Meditate. “Even five to 10 minutes after a stressful day is a great way to destress,” Coaker says.
Move your body. Try yoga or go for a walk for a calming evening option.
Count your blessings. Jot down three things you’re grateful for to appreciate all that’s going right in your world.
Turn off the news. After briefly catching up on the latest current events, watch a lighthearted TV show or read to wind down.
Only use your bedroom for what it’s designed for. “Don’t use your bed as a sanctuary and watch TV, read or do anything else in bed. Use it just for sleep and sex,” Coaker says. “The more time you spend in bed not sleeping, the harder it is to sleep well. You decondition your body from sleeping right away in bed that way.”
Go to bed at a consistent time. This will train your body and brain to know when to turn in, Grant says.
And at least once a week, aim to do anything that makes you feel like you’re treating yourself. “It doesn’t take a lot of time or money,” Coaker says, who dedicates Sunday as a “light day” to prepare food for the week and watch a few shows she enjoys. “We all need a break between work, life and ourselves.”
The Ultimate Bedtime Routine
So many of us wind down just before tucking in by scrolling through Instagram once more or watching one last episode of our latest Netflix binge. Both of those, and other common just-before-bed habits, might be sabotaging your sleep, says Melisa Coaker, M.D., the medical director of DSM Sleep Specialists in Clive. Consider these snooze-better do’s and don’ts:
Do create a worry list or a to-do list in the early evening. “Get any stresses out on paper,” Coaker recommends, so they’re not rattling around in your head as you try to turn in.
Don’t nap too much. If you sleep too much during the day, you won’t feel as tired when it’s time to really slip under the sheets, says Stephen Grant, M.D., the medical director of MercyOne Clive Sleep Center.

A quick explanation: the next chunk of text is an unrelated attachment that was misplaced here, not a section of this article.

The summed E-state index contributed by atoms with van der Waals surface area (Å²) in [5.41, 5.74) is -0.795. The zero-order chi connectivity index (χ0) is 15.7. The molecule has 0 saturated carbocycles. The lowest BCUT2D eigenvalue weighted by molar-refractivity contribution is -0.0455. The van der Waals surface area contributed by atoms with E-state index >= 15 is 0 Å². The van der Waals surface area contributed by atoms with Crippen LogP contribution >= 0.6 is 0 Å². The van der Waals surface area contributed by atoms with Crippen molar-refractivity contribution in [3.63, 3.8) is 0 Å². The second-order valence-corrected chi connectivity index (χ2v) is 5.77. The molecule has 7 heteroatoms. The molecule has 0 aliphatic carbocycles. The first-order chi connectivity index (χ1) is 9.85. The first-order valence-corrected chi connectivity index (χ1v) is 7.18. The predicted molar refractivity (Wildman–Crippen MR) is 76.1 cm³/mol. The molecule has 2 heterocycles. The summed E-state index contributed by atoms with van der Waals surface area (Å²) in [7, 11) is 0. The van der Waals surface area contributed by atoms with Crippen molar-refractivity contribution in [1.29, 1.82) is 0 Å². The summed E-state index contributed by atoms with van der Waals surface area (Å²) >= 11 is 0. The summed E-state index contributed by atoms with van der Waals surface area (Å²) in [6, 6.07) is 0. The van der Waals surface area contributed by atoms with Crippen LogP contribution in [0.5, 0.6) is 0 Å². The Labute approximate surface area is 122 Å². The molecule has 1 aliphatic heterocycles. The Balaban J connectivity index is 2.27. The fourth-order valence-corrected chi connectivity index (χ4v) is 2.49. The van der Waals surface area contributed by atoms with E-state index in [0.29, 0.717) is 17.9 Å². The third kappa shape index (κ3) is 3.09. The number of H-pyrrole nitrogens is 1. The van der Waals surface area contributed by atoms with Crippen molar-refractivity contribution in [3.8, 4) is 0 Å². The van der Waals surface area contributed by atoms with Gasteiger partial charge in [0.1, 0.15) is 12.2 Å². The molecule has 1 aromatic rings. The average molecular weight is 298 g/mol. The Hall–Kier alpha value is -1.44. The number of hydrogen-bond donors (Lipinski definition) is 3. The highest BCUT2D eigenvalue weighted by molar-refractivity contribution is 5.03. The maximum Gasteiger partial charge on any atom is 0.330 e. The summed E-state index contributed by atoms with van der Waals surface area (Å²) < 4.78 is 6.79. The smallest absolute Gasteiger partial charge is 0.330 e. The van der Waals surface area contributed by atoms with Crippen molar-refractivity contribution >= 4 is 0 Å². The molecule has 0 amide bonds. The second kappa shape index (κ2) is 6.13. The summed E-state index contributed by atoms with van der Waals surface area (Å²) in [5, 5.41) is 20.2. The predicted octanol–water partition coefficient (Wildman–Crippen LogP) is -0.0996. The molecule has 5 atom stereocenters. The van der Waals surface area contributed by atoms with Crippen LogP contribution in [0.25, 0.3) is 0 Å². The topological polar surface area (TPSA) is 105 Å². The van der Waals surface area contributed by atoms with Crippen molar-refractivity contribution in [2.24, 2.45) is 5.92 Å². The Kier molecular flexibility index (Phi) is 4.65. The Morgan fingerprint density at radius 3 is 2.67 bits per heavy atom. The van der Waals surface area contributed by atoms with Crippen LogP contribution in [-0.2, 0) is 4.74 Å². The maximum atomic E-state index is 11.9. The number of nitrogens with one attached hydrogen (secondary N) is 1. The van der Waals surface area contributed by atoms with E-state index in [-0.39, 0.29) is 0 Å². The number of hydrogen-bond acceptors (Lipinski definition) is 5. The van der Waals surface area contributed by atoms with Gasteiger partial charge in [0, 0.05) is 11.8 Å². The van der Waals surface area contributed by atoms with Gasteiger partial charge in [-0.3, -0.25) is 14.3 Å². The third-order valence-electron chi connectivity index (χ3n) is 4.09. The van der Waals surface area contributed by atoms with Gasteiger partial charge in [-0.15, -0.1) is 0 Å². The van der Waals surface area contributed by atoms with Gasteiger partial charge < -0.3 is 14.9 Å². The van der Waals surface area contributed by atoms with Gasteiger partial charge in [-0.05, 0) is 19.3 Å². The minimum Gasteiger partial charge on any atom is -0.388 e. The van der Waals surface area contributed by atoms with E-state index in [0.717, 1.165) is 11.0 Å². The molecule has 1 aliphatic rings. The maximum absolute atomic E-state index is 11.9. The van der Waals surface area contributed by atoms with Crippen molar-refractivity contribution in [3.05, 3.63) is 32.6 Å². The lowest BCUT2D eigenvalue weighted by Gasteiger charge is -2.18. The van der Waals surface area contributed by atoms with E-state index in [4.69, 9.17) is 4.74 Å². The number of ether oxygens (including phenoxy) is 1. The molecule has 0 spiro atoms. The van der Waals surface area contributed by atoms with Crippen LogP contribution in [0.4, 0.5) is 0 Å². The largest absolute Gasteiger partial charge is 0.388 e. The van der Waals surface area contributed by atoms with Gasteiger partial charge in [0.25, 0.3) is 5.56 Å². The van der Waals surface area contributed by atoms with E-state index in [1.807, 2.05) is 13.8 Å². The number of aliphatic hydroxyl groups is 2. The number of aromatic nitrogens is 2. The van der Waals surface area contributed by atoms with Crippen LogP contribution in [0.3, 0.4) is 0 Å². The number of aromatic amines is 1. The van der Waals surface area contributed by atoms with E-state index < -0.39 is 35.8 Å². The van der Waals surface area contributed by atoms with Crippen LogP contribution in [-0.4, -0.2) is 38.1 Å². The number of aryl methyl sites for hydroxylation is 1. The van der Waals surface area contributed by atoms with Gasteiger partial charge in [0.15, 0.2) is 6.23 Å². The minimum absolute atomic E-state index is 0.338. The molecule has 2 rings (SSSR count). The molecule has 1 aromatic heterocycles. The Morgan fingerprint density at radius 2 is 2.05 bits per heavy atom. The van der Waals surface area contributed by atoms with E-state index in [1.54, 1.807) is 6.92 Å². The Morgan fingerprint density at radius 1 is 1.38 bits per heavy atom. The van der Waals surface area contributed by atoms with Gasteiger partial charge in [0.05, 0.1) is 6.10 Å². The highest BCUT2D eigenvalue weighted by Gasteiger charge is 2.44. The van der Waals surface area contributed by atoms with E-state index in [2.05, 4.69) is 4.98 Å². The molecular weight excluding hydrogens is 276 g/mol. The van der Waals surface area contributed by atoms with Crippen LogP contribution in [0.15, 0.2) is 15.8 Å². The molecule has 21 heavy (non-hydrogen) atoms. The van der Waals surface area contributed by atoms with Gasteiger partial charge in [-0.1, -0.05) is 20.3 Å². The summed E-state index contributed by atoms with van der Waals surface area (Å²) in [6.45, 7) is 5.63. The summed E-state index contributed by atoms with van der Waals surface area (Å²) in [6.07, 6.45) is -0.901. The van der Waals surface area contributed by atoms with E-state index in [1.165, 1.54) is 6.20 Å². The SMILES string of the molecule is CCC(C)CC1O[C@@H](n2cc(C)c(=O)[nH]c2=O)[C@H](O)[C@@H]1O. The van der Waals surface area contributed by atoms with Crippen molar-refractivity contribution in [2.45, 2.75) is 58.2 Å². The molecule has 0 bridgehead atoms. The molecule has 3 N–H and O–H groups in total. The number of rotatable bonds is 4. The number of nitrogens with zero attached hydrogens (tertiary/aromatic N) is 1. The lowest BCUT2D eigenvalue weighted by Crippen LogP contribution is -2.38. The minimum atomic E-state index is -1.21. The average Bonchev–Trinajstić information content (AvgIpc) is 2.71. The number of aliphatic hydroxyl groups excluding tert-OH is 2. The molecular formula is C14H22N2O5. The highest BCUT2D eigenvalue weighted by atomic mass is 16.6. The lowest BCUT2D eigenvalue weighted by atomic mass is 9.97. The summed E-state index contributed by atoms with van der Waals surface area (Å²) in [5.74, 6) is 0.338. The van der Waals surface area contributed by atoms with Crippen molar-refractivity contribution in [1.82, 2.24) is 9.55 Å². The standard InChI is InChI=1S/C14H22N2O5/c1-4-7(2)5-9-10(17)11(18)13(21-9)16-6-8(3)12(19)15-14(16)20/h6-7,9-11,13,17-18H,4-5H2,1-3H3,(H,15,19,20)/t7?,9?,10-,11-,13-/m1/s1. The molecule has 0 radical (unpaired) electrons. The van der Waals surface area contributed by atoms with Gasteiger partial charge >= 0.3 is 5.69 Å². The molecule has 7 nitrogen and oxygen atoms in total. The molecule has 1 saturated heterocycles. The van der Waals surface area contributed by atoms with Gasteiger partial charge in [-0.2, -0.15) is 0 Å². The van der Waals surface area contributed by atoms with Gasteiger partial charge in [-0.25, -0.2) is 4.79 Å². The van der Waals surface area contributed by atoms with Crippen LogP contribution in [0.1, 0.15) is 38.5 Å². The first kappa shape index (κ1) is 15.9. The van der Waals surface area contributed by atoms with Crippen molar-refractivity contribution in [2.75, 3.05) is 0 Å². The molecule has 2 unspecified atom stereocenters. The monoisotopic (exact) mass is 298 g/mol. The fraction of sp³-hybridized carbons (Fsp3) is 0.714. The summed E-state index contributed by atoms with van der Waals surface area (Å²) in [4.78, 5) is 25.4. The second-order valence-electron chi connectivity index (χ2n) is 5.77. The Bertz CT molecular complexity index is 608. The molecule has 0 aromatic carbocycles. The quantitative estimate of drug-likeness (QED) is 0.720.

Do distance yourself from light sources and noisemakers. “Your bedroom should be a quiet, cool and comfortable environment,” Coaker says. “Don’t look at your email right before bed and keep your cellphone out of the bedroom, if possible.” Or at least silence any notifications and flip it over so it’s not flashing and dinging with alerts at all hours.
Don’t drink alcohol too close to bedtime. One drink with dinner should be fine, since the average body can metabolize one standard drink in an hour, Coaker says. But just have one, and stick with water or decaf tea for the hour or two before going to bed.
Do get out of bed if you find that you can’t fall asleep. Move to another room and do something relaxing. Then when you feel tired and ready, attempt to sleep in your bed again, Grant says.
Don’t put the clock right next to the bed facing you. Instead, flip the clock away so it’s not staring you in the face if you happen to wake up in the middle of the night. “Clock-watching is very common and makes you think of all the things you have to do the next day and how you’ll never be able to do them well if you don’t sleep,” Coaker says.
The Best Snacks for Sleep
Eating a small nutrient-dense snack before bed can give your body the energy it needs to take care of metabolic functions while you are resting, as well as fight off any cases of the hangries come 3 a.m. or first thing in the morning, says Erin Thole-Summers, a registered dietitian and sports nutrition consultant in West Des Moines.
Aim for a snack of about 150 to 250 calories, she says, and include a mix of fiber-rich carbs and protein. The following pairings, in particular, contain calming and rejuvenating qualities.
1 slice whole-grain toast +
2 tablespoons hummus
6 ounces (3/4 cup) plain Greek yogurt +
1 small sliced banana
6 ounces (3/4 cup) 2% cottage cheese +
1/2 cup pitted tart cherries
2 medium kiwi fruit +
1 medium apple +
1 ounce of cheese